The plot involves her desire, growing out of her mixed character, to force attention from Anthony Harker, a twenty-two-year-old “happy fellow, lazy, rich enough, pleased with his current popularity.” Anthony is engaged to Josephine's sister; although he first treats Josephine's interest in him as that of an infatuated kid, he ends up writing her a four-page letter pledging his undying love. Josephine has what she wants: not Harker himself but the satisfaction of knowing she could have him if she wished.
The short final section of the story, so often a strong part of the Basil stories, is less successful here. Now that she can have him, she no longer wants him. Harker's parents are forced to send him West to forget. Josephine's reflections, both amusing and shallow, are more Fitzgerald's than the character's. The story ends with a mildly amusing irony, as Josephine denies a rumor that she and Travis de Coppet are married. She conceals the fact that they had tried to get married but couldn't find a minister. “ 'Oh, how perfectly terrible!' she repeated. “That's the kind of story that gets started by jealous girls.'”
“A Nice Quiet Place,” depends more on plot and less on character than the first Josephine story. It begins with the Fitzgeraldflourish that distinguishes so much of his fiction. “All that week she couldn't decide whether she was a lollipop or a roman candle—through her dreams, dreams that promised uninterrupted sleep through many vacation mornings, drove a series of long, incalculable murmurings in tune with the put-put-put of their cut-outs, 'I love you—I love you,' over and over.”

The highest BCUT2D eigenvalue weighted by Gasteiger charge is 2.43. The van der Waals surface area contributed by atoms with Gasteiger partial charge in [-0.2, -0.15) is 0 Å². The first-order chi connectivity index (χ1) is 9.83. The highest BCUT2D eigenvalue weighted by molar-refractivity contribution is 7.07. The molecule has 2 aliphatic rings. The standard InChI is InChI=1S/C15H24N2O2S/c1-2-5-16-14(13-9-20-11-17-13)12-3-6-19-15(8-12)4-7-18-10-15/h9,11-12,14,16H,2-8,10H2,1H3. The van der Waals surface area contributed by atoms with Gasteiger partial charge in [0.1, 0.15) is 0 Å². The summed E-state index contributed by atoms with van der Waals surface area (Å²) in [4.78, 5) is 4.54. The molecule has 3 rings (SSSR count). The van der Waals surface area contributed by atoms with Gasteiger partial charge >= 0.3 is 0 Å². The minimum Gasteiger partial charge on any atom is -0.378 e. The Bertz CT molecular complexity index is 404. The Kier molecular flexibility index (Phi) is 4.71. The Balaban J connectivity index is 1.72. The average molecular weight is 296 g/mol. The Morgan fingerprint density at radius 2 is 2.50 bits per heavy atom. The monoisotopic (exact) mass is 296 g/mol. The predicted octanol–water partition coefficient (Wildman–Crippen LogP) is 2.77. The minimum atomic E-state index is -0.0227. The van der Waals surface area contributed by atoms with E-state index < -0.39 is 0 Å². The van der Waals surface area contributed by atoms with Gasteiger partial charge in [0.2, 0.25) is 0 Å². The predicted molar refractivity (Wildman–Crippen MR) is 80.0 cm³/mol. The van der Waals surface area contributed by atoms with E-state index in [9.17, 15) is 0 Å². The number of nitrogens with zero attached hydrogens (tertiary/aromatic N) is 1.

The time is early summer, six months after her mother had taken her East to the Brearley School at the end of the previous story. “It was only recently,” the author writes, “that gossip had begun to worry Josephine. Her own theory was that, though at thirteen or fourteen she had been 'speedy'—a convenient word that lacked the vulgar implication of 'fast'—she was now trying to do her best, and a difficult enough business it was, without the past being held against her; for the only thing she cared about in the world was being in love and being with the person she currently loved.” Beyond this point, a conventional plot takes over.
When Josephine is sent to an out-of-the-way summer vacation spot to reduce her speed somewhat, she meets the fabulous Sonny Dorrance, the most susceptible and desirable man in America. He conceals his identity at their first meeting; but, when she finds out after returning to Lake Forest just who he is, she tricks her parents into banishing her once again from the high life to the pure simple life of Island Farms.